The Reggio Method
“The Hundred Languages of Children” defines the Reggio approach as:
“…a collection of schools for young children in which each child’s intellectual, emotional, social,
and moral potentials are carefully cultivated and guided. The principal educational vehicle
involves youngsters in long-term engrossing projects, which are carried out in a beautiful, healthy,
We are inspired by the Reggio approach, which is founded upon the following beliefs:
1. The child is an active, strong, competent collaborator in the evolution of their learning. Children are respected for their ideas,
observations, and theories which can be seen in the documentation of their work that lines the hallways and classrooms.
2. The teacher is a guide, rather than an instructor, who observes, questions, researches, documents, reflects, and interprets.
Teachers work as teammates, with a shared goal of finding ways to make the learning experience richer for the children, to
provoke greater insight into ideas and theories that children possess, and to encourage relationships both within and beyond our
classroom walls. Additional training and conference attendance are encouraged so teachers can continue on their own journey in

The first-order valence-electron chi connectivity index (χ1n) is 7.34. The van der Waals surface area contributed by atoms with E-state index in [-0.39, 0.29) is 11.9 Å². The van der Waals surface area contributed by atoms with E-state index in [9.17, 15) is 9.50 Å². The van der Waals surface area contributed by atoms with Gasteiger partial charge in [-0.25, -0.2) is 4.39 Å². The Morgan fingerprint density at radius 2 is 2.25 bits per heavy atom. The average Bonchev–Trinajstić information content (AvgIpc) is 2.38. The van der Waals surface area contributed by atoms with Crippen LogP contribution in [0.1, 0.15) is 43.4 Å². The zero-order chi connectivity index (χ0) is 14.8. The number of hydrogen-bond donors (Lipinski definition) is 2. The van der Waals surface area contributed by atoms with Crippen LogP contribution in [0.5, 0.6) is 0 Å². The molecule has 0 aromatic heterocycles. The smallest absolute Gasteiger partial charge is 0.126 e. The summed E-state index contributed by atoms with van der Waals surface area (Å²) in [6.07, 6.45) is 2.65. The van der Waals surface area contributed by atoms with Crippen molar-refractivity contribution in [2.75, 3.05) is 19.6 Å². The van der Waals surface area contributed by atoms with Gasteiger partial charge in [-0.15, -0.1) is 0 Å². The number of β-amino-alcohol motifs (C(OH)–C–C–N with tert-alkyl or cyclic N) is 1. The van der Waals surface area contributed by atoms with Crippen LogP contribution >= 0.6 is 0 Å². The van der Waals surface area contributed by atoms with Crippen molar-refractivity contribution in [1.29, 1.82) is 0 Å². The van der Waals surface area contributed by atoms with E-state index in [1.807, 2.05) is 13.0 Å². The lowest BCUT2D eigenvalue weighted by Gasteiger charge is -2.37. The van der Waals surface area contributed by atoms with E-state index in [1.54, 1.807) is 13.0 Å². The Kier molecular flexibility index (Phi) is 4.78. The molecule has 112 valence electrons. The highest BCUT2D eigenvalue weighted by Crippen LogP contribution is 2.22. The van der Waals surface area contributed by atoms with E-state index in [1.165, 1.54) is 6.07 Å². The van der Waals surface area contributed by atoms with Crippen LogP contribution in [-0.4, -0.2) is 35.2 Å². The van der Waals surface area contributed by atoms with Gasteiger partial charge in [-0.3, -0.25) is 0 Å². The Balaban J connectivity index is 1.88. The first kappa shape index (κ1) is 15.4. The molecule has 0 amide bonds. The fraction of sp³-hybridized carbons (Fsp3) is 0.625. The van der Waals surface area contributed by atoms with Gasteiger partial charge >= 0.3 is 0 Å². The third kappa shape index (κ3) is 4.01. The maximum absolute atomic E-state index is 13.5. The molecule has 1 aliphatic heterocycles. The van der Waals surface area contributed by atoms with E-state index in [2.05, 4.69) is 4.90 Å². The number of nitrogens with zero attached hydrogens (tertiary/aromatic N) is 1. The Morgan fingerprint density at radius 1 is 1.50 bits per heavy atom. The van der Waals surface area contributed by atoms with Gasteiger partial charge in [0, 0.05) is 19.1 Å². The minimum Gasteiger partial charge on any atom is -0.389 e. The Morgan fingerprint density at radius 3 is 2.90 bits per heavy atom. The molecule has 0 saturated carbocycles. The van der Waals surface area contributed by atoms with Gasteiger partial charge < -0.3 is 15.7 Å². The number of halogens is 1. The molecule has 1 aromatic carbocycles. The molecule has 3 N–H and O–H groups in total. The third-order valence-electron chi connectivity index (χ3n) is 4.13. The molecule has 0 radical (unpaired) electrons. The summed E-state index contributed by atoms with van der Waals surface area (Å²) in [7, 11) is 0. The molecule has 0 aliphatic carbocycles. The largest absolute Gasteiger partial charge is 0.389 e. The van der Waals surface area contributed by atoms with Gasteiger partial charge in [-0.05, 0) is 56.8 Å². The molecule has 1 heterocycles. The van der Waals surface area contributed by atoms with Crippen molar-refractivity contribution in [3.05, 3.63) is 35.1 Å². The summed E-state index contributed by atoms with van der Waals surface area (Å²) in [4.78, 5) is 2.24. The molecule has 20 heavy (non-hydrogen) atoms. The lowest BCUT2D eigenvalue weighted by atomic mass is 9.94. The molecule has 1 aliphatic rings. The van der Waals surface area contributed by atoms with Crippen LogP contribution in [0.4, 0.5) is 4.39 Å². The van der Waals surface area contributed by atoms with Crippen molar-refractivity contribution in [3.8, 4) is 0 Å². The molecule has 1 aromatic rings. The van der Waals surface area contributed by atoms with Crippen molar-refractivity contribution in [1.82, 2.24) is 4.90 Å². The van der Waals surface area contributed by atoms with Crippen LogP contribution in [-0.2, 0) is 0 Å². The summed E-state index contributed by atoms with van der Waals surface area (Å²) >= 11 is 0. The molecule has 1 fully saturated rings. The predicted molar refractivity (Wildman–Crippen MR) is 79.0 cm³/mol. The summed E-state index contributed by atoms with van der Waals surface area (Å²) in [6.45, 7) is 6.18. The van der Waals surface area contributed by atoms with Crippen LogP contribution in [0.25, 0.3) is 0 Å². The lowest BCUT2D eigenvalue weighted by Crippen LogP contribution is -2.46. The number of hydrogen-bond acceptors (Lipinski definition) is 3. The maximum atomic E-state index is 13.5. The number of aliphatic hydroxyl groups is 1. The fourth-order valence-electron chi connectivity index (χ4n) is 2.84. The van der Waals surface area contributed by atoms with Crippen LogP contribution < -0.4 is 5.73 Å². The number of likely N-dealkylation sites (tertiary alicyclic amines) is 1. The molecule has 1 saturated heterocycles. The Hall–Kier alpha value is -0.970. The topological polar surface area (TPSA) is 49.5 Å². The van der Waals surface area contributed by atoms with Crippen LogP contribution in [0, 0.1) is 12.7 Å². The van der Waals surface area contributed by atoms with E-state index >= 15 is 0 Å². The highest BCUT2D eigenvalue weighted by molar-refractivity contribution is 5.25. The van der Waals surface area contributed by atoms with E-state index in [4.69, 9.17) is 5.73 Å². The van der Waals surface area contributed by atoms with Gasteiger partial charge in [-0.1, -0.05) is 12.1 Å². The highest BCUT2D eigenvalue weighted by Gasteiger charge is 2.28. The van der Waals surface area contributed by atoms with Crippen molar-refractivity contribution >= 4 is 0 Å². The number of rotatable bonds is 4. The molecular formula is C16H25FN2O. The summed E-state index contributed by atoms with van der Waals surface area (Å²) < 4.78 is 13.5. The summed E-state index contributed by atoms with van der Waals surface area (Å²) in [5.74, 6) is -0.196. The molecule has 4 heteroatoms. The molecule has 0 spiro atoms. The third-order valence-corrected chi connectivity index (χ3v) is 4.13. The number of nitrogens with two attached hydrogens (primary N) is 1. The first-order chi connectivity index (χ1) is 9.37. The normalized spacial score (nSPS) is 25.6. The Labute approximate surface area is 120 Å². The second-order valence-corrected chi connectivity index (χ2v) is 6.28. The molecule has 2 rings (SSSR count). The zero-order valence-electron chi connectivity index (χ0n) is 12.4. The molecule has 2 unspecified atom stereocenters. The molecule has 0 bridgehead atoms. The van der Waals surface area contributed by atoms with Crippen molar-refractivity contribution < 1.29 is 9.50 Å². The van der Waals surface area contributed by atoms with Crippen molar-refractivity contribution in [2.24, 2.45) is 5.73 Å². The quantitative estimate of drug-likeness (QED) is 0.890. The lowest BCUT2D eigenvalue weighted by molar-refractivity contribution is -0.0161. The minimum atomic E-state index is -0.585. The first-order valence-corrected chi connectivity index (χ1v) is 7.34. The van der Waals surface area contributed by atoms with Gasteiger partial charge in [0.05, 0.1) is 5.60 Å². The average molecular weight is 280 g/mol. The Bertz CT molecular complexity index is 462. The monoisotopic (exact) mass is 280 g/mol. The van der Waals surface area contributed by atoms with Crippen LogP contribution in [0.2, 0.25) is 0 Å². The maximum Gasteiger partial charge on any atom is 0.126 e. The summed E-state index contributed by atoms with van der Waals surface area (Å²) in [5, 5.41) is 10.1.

3. The classroom is a teacher unto itself. The space the children share is appealing, natural, and reflects their specific interests.
The classroom is seen as a place for the children to explore, experiment, and observe all of the materials available to them. This
may include their own work, recycled and natural materials, and objects the teachers observe may be of interest to them. The
classroom contains areas for literacy, art, dramatic play, construction, science, and more. The materials are open-ended and allow
for individual, small group, and large group interactions.
4. The relationships that develop between the children, their families, and the teachers create opportunity for growth, reflection,
and support. The children and their families connect with the teachers as soon as they enter our doors, and these relationships
will continue long after the children have parted. We recognize the important role that children play in our lives and our town, and
we collaborate with our community to provide them every experience possible. Teachers regularly document the experiences of
the children at our school, providing parents and guests insight into their interests, learning, and development.
5. Long-term projects are at the core of our program, using the children’s interests and the teacher’s observations as the guide.
Children participate in small group and large group projects, involving observation, reflection, investigation, excursions,
questioning, and interviewing. Children process the information as they gather it and represent their learning in a variety of “languages”.
When children represent their ideas through a variety of medium or “languages”, they reinforce new knowledge, allow
chances to reflect and question, use this knowledge as a stepping stone to further investigation, and are able to share with others
what they have come to know. Gatherings are held daily, allowing the children a chance to share ideas, discuss and reflect on their
projects plans, and collaborate on common interests.